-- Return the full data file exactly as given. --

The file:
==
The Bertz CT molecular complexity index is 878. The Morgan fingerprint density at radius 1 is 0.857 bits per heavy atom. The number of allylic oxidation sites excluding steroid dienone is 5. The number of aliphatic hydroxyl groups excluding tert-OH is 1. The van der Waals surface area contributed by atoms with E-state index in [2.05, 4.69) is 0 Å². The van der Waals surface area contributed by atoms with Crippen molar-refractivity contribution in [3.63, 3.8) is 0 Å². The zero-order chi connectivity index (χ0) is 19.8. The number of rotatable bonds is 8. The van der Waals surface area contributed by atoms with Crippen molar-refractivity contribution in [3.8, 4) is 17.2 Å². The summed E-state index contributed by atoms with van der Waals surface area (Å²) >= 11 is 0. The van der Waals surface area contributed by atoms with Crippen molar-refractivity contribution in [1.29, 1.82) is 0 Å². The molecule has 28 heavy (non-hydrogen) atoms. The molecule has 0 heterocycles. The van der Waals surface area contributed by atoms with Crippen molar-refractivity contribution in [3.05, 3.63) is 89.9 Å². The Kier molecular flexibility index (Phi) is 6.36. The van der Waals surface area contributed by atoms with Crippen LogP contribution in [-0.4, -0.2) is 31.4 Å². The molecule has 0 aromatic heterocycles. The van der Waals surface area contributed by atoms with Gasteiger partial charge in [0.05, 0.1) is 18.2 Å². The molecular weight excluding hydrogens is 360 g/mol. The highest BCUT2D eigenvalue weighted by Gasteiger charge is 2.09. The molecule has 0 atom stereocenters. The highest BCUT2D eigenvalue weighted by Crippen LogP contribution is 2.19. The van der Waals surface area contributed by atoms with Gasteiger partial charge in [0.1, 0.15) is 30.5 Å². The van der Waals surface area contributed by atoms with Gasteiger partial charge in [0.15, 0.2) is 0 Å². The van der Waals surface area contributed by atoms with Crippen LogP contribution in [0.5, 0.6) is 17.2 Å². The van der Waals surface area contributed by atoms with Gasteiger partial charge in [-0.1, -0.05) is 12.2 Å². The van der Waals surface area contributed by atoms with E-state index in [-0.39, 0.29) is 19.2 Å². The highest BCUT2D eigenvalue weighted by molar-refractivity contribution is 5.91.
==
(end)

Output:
The Bertz CT molecular complexity index is 878. The Morgan fingerprint density at radius 1 is 0.857 bits per heavy atom. The number of allylic oxidation sites excluding steroid dienone is 5. The number of aliphatic hydroxyl groups excluding tert-OH is 1. The van der Waals surface area contributed by atoms with E-state index in [2.05, 4.69) is 0 Å². The van der Waals surface area contributed by atoms with Crippen molar-refractivity contribution in [3.63, 3.8) is 0 Å². The zero-order chi connectivity index (χ0) is 19.8. The number of rotatable bonds is 8. The van der Waals surface area contributed by atoms with Crippen molar-refractivity contribution in [3.8, 4) is 17.2 Å². The summed E-state index contributed by atoms with van der Waals surface area (Å²) >= 11 is 0. The van der Waals surface area contributed by atoms with Crippen molar-refractivity contribution in [1.29, 1.82) is 0 Å². The molecule has 28 heavy (non-hydrogen) atoms. The molecule has 0 heterocycles. The van der Waals surface area contributed by atoms with Crippen molar-refractivity contribution in [3.05, 3.63) is 89.9 Å². The Kier molecular flexibility index (Phi) is 6.36. The van der Waals surface area contributed by atoms with Crippen LogP contribution in [-0.4, -0.2) is 31.4 Å². The molecule has 0 aromatic heterocycles. The van der Waals surface area contributed by atoms with Gasteiger partial charge in [0.05, 0.1) is 18.2 Å². The molecular weight excluding hydrogens is 360 g/mol. The highest BCUT2D eigenvalue weighted by Gasteiger charge is 2.09. The molecule has 0 atom stereocenters. The highest BCUT2D eigenvalue weighted by Crippen LogP contribution is 2.19. The van der Waals surface area contributed by atoms with Gasteiger partial charge in [0.1, 0.15) is 30.5 Å². The van der Waals surface area contributed by atoms with Gasteiger partial charge in [0.15, 0.2) is 0 Å². The van der Waals surface area contributed by atoms with Crippen LogP contribution in [0.5, 0.6) is 17.2 Å². The van der Waals surface area contributed by atoms with Gasteiger partial charge in [-0.1, -0.05) is 12.2 Å². The van der Waals surface area contributed by atoms with E-state index in [-0.39, 0.29) is 19.2 Å². The highest BCUT2D eigenvalue weighted by molar-refractivity contribution is 5.91.